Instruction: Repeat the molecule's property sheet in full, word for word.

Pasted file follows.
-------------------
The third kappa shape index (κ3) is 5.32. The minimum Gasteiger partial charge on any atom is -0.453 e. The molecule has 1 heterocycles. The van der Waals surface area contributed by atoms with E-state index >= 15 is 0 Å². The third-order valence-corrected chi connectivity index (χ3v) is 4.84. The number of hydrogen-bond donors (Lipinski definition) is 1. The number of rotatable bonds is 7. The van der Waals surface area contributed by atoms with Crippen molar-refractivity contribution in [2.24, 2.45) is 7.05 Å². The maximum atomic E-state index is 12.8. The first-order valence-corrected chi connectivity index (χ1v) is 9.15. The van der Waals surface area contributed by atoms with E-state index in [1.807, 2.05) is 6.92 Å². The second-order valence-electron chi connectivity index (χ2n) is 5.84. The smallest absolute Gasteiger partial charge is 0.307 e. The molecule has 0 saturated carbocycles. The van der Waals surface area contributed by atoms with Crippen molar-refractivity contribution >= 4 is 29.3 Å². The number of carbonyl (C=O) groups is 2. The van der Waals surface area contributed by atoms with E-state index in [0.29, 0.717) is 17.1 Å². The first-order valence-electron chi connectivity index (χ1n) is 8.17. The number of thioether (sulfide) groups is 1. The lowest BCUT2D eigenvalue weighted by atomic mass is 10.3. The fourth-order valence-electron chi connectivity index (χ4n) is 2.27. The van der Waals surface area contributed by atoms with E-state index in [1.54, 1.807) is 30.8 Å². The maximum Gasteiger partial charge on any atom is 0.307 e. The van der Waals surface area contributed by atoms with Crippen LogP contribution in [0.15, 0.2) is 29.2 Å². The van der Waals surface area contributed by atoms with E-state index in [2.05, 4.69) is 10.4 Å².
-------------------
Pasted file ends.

The third kappa shape index (κ3) is 5.32. The minimum Gasteiger partial charge on any atom is -0.453 e. The molecule has 1 heterocycles. The van der Waals surface area contributed by atoms with E-state index >= 15 is 0 Å². The third-order valence-corrected chi connectivity index (χ3v) is 4.84. The number of hydrogen-bond donors (Lipinski definition) is 1. The number of rotatable bonds is 7. The van der Waals surface area contributed by atoms with Crippen molar-refractivity contribution in [2.24, 2.45) is 7.05 Å². The maximum atomic E-state index is 12.8. The first-order valence-corrected chi connectivity index (χ1v) is 9.15. The van der Waals surface area contributed by atoms with E-state index in [1.807, 2.05) is 6.92 Å². The second-order valence-electron chi connectivity index (χ2n) is 5.84. The smallest absolute Gasteiger partial charge is 0.307 e. The molecule has 0 saturated carbocycles. The van der Waals surface area contributed by atoms with Crippen molar-refractivity contribution >= 4 is 29.3 Å². The number of carbonyl (C=O) groups is 2. The van der Waals surface area contributed by atoms with E-state index in [0.29, 0.717) is 17.1 Å². The first-order valence-electron chi connectivity index (χ1n) is 8.17. The number of thioether (sulfide) groups is 1. The lowest BCUT2D eigenvalue weighted by atomic mass is 10.3. The fourth-order valence-electron chi connectivity index (χ4n) is 2.27. The van der Waals surface area contributed by atoms with E-state index in [1.54, 1.807) is 30.8 Å². The maximum Gasteiger partial charge on any atom is 0.307 e. The van der Waals surface area contributed by atoms with Crippen LogP contribution in [0.15, 0.2) is 29.2 Å². The van der Waals surface area contributed by atoms with E-state index in [2.05, 4.69) is 10.4 Å².